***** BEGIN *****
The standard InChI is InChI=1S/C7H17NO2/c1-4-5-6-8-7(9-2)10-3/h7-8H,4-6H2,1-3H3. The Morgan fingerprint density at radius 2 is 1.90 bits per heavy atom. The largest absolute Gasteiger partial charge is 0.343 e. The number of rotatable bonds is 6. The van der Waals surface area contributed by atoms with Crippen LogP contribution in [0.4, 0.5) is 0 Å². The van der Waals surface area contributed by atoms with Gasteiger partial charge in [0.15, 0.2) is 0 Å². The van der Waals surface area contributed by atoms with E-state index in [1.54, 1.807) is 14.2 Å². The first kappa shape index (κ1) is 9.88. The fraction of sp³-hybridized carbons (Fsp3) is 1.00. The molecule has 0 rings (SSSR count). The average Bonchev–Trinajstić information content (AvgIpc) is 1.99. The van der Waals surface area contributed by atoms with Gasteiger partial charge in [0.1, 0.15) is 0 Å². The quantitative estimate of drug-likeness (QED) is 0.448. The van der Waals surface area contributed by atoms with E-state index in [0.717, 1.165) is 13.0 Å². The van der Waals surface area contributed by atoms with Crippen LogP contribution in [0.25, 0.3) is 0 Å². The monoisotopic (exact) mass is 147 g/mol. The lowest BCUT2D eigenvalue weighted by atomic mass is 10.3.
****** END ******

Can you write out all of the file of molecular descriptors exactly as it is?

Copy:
The standard InChI is InChI=1S/C7H17NO2/c1-4-5-6-8-7(9-2)10-3/h7-8H,4-6H2,1-3H3. The Morgan fingerprint density at radius 2 is 1.90 bits per heavy atom. The largest absolute Gasteiger partial charge is 0.343 e. The number of rotatable bonds is 6. The van der Waals surface area contributed by atoms with Crippen LogP contribution in [0.4, 0.5) is 0 Å². The van der Waals surface area contributed by atoms with Gasteiger partial charge in [0.15, 0.2) is 0 Å². The van der Waals surface area contributed by atoms with E-state index in [1.54, 1.807) is 14.2 Å². The first kappa shape index (κ1) is 9.88. The fraction of sp³-hybridized carbons (Fsp3) is 1.00. The molecule has 0 rings (SSSR count). The average Bonchev–Trinajstić information content (AvgIpc) is 1.99. The van der Waals surface area contributed by atoms with Gasteiger partial charge in [0.1, 0.15) is 0 Å². The quantitative estimate of drug-likeness (QED) is 0.448. The van der Waals surface area contributed by atoms with E-state index in [0.717, 1.165) is 13.0 Å². The van der Waals surface area contributed by atoms with Crippen LogP contribution in [0.25, 0.3) is 0 Å². The monoisotopic (exact) mass is 147 g/mol. The lowest BCUT2D eigenvalue weighted by atomic mass is 10.3.